15/15 Unable to halve the array


#1

In the hint it mentions “cutting the length of the array in half”
When I run the first bold line it doesn’t affect the length of a list at all, and when I use the second it says “list indices must not be floats”
What are the problems with what I’ve written? I would appreciate any feedback

def median(Lst):
  sortLst = sorted(Lst)
  
  if len(sortLst) % 2 == 0:
    **len(sortLst) / 2.0**                                             # halve length of list
    **sortLst = sortLst[len(sortLst) / 2.0]**
    print sortLst
    midNums = (sortLst[-1] + sortLst[-2]) / 2.0 # averages the middle numbers
    return midNums
    
  else:
    len(sortLst) / 2.0
    return sortLst[-1]

#2

Lists are indexed data type, means we can access individual elements by passing index.
index must be an integer.

my_list = [1,2,3,4]
print(my_list[2]) # 3

Note - You can’t pass float(decimal numbers) to get the items.

print(my_list[2.0]) # Error (TypeError)


#3

here:

len(sortLst) / 2.0

why do you use 2.0? This will give a float result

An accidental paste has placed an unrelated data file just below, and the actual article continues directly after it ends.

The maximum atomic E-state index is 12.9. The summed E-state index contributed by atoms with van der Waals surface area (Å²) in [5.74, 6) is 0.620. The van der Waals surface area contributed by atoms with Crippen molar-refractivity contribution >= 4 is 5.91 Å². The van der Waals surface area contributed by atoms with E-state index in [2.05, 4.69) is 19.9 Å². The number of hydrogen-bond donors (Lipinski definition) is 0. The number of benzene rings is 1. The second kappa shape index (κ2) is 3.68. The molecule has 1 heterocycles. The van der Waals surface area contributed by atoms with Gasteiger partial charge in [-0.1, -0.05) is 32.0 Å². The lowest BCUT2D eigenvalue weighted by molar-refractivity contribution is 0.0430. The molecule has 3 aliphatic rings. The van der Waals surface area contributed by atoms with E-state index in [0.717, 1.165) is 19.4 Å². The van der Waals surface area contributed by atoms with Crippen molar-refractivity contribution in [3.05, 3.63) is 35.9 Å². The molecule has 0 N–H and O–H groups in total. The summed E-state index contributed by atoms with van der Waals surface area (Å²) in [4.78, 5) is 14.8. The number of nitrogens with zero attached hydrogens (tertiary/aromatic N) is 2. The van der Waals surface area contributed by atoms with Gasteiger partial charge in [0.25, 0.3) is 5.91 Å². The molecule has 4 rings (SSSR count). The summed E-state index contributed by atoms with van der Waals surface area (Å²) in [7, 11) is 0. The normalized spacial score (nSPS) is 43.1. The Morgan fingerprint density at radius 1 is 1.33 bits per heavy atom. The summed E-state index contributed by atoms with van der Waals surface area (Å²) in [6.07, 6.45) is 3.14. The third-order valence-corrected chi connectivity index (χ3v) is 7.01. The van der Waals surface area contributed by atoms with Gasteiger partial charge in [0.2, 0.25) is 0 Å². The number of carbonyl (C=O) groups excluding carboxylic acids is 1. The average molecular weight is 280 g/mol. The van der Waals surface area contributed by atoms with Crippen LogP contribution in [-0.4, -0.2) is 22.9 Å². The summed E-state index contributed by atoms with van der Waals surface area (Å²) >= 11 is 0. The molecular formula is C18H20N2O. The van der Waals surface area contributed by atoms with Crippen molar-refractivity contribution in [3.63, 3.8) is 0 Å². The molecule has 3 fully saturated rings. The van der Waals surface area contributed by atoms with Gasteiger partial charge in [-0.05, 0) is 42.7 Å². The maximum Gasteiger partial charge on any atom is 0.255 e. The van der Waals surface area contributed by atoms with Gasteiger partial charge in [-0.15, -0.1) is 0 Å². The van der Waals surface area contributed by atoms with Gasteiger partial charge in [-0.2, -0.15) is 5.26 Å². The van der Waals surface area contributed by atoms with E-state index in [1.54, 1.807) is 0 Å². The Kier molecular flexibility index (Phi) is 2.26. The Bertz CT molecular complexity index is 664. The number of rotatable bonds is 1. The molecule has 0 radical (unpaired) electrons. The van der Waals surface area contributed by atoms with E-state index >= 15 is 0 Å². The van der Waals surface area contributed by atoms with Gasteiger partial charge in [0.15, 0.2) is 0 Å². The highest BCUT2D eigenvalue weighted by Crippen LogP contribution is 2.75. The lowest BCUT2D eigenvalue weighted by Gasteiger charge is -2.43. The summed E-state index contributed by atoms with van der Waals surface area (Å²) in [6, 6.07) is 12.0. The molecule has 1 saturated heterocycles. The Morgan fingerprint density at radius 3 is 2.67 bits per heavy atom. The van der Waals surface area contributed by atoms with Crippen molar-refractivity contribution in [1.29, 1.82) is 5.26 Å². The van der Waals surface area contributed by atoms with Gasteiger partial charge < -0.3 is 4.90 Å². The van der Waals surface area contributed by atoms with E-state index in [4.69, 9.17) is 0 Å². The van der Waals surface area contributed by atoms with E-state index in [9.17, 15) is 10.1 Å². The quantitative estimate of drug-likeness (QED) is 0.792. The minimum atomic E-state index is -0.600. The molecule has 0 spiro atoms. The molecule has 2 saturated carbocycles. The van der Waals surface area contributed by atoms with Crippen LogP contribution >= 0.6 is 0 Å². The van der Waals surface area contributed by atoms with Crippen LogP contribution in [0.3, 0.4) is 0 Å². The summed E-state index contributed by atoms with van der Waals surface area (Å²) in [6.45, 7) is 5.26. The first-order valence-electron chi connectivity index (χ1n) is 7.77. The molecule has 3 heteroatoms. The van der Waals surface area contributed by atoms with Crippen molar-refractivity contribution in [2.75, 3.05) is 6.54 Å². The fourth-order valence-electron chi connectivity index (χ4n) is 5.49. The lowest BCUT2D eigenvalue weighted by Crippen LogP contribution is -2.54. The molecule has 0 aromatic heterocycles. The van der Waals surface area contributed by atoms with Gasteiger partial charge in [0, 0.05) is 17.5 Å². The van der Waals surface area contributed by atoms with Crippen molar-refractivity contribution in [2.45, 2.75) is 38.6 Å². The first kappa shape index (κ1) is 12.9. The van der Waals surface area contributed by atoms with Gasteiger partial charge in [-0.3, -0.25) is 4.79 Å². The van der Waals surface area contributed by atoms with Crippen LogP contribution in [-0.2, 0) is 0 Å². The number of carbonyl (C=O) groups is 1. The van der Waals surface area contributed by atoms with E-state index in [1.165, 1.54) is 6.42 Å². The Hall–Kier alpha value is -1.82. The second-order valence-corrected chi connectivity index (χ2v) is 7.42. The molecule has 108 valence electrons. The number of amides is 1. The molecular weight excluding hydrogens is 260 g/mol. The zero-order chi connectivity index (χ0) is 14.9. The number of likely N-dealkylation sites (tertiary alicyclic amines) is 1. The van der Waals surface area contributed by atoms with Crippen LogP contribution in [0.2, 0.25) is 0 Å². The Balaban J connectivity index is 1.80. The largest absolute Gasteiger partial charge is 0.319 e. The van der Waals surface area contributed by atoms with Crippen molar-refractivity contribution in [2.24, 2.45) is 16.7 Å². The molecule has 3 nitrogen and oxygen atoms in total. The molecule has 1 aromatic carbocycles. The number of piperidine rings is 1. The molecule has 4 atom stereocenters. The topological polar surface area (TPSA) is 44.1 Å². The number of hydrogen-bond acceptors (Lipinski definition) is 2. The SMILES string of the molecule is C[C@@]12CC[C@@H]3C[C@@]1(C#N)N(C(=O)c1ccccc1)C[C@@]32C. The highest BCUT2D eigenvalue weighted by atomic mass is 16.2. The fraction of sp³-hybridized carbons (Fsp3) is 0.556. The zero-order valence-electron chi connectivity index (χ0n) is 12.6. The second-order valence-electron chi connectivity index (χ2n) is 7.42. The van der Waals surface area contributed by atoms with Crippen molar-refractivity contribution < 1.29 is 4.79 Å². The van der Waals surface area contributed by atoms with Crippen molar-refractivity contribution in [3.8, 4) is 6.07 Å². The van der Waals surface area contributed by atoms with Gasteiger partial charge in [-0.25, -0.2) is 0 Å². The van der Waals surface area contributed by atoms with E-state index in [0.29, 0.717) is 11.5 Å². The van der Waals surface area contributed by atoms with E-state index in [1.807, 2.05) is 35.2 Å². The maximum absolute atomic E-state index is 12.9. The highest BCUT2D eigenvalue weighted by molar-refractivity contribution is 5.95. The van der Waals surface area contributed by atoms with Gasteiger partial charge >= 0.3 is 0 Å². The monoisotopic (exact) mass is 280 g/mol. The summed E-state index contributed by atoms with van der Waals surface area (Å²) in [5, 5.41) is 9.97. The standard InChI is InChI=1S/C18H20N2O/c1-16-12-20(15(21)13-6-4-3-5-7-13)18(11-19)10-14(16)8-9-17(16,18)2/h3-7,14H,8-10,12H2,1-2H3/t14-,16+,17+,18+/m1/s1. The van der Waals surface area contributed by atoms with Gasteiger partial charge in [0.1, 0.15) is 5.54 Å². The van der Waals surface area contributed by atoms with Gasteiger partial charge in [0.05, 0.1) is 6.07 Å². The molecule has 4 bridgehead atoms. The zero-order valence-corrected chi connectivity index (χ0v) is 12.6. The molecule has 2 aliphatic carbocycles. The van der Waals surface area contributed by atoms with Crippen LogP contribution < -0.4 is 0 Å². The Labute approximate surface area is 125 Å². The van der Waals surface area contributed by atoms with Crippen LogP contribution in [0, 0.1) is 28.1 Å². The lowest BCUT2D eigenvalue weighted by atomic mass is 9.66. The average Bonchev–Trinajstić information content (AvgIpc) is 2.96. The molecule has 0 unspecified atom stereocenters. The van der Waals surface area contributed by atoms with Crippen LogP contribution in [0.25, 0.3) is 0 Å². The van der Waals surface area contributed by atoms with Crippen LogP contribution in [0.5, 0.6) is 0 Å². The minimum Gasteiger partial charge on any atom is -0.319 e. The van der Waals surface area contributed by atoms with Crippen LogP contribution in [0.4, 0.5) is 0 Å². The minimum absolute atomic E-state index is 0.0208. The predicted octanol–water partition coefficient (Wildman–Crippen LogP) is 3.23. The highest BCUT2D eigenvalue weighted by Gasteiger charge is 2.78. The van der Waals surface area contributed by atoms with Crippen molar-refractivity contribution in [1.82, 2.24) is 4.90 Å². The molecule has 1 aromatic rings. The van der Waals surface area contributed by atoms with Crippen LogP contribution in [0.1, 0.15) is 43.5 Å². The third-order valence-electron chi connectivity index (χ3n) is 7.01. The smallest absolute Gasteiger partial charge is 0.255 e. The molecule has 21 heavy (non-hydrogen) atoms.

#4

I got rid of that line and used:

sortLst = sortLst[len(sortLst) / 2]

but I get this error: ‘int’ object has no attribute ‘getitem


#5

here:

    sortLst = sortLst[len(sortLst) / 2.0]
    print sortLst
    midNums = (sortLst[-1] + sortLst[-2]) / 2.0 # averages the middle numbers

you make sortLst an integer (retrieving integer value from list), then you print this integer, and then you try to access integer by index, which won’t work. Integers can’t be accessed by index, that is for string and lists.

take a step back to think the logic of your program through


#6

How is

sortLst = sortLst[len(sortLst) / 2.0]

making the list an integer instead of finding the middle indices?


#7

len(sortLst) / 2 would give the middle index, then using this index (sortLst[index])to retrieve value from list will give you the middle value.


#8

I think I was able to figure out what you meant in your previous post -> I was setting sortLst to the length of the list itself (as an integer) instead of accessing the indices.
I put

i = len(sortLst) / 2

into it’s own variable and used

return (sortLst[i] + (sortLst[i-1])) / 2.0

to actually get the values at the indices instead of just the indices themselves (3, 2/ 5, 4 etc.). Thank you for your help!


#9

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